A brief history of how I started to "curve" my sketches

sketch of interior or Pinwheel Cafe

When asked what kind of art I make, I say "I sketch what I see." That's it. I go out on location and sketch what I see. Or I stay home and sketch what I see. The "what I see" part is what's important to me. And that brings with it all sorts of other ideas to explore. Because what do we see, really?

My style of sketching is a mixture of a few different approaches to observational art-making. There's the still-life/in-studio tradition where the artist narrows their focus on just a small portion of their field of view. There's plein-air landscape painting, where often the goal is to widen the field of view as much as possible and take in sweeping vistas. There's architectural and perspective drawing, where the challenge is to effectively depict human-made spaces with their corresponding geometry in a convincing way. And there's figurative art, where capturing the human form in one way or another is the goal. You can find examples of each of these interests in my sketches.

Not long after I started sketching I realized I was having trouble with drawing space. It was hard to wrap my head around. I'm the kind of artist who is drawn to a problem like this. What was I missing? I learned the basics of linear perspective drawing in school, and I was more or less proficient. But applying those ideas to a live observational sketch made my drawing feel rigid and clinical. The sketch just didn't feel alive. So I started sketching as much space as I could. Interiors, exteriors, urban areas, landscapes. I found myself "zooming out" and trying to include as much space as possible in the composition. 

In 2008 I started a project wherein I would draw all the buildings on Main Street in Bozeman, Montana from across the street, starting on one block and working my way down, then crossing the street and doing the other side.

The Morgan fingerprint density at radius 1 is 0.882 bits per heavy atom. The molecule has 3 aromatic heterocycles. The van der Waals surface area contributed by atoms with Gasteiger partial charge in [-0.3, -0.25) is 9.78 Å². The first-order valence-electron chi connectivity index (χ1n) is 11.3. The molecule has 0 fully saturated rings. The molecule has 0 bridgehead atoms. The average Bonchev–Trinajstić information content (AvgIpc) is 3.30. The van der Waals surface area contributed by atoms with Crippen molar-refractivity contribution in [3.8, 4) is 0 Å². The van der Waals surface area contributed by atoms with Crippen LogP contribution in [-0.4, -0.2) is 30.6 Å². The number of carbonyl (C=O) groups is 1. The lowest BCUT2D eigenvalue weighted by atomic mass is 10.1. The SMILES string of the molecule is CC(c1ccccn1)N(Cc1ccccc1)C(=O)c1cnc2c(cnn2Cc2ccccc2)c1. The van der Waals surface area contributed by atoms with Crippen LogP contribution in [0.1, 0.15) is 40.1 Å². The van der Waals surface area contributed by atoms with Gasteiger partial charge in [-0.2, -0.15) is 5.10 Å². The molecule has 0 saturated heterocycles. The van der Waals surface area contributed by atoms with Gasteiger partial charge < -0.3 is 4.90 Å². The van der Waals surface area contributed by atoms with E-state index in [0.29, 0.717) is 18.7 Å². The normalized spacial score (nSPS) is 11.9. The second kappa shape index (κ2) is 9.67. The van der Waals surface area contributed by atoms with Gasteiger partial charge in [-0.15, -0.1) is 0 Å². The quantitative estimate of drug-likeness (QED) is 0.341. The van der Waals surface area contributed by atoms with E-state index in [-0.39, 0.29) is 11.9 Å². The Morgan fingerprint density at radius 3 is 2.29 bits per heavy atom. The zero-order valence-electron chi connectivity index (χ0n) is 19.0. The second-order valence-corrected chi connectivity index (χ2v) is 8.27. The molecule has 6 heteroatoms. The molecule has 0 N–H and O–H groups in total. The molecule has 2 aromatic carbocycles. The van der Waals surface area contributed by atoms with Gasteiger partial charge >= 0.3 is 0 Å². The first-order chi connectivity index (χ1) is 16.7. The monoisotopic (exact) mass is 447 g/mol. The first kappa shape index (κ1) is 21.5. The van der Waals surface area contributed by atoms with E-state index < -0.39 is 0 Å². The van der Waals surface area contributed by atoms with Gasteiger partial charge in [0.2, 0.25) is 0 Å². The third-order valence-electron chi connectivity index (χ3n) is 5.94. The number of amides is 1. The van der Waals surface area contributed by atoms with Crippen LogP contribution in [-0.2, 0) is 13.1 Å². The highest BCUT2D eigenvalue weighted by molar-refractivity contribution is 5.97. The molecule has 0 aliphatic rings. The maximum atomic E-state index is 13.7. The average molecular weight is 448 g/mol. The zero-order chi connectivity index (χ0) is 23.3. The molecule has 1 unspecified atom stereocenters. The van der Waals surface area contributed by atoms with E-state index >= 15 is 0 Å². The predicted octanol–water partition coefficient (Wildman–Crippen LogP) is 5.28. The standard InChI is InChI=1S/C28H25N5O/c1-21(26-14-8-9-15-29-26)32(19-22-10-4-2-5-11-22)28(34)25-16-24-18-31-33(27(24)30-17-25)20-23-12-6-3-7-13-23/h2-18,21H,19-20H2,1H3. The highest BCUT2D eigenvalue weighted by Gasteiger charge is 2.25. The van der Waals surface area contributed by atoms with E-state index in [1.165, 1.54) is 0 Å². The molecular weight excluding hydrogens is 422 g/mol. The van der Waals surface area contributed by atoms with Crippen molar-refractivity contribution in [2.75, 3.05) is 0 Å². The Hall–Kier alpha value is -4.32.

As I went along though, the idea of making the top and bottom edges of these buildings horizontal wasn't making much sense, especially when I had to zoom out to capture a taller building. I could tell as I looked down the street that as the buildings got further away from the center of my field of view they got smaller. Which meant the street wall was "tapering" in either direction. Horizontal lines didn't cut it.

I was familiar with panoramic photos and the way space seemed to bend and curve in them, so I thought I'd try that with my drawings to see if it made them feel a little more dynamic and to showcase the diminishing scale as the buildings receded from the center of my field of view. It worked!

I started incorporating curved lines in almost all my sketches right there and then. Not just along the horizontal axis, but along the vertical, too. And I found it worked for interior sketches as well as exterior. I came to realize that as I widened my field of view, things that were normally cropped out would have to be visible, like my hands and sketchbook. My sketches began to look as if the viewer was in my head, looking at my world through my eyes. I've been doing this for over ten years now and haven't looked back.

The big question with sketching this way is do we really see these curves, or are they imagined? The answer to that question requires us to think about how we see anything. Think about how you gather information about your surroundings. Your eyes dart around a given environment thousands of times, focusing on numerous different points and assembling all the information in your brain into a "picture" of your location. 

I wonder, have we trained our brain to assemble all that stuff a certain way because of certain things we learned early on? We are told lines are straight mathematically, but are they visually? I think I see the curves, but in the end it seems impossible to prove. Ultimately, I like playing with curving space in my drawings because I think your brain can assemble all that visual information any way you choose. And, well, it's fun.


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  3. Paul, it's easy to explain 'curved perspective'. If you stand astride railway (railroad) tracks and look at the horizon you can make a case for 'single point perspective'. Look down, at your feet, and you'll see parallel tracks. What do you see half way? Logic tells you that the tracks must appear curved. And they do.
    Although our eyes 'see' a wide range (hold your arms out wide to test just how wide) only cameras with fish-eye lenses can replicate it. Our brains focus our 'view' only on a central area (I'm not sure what research has been done in this area) and the peripheral are is for "ambience" and threat detection (I think!).
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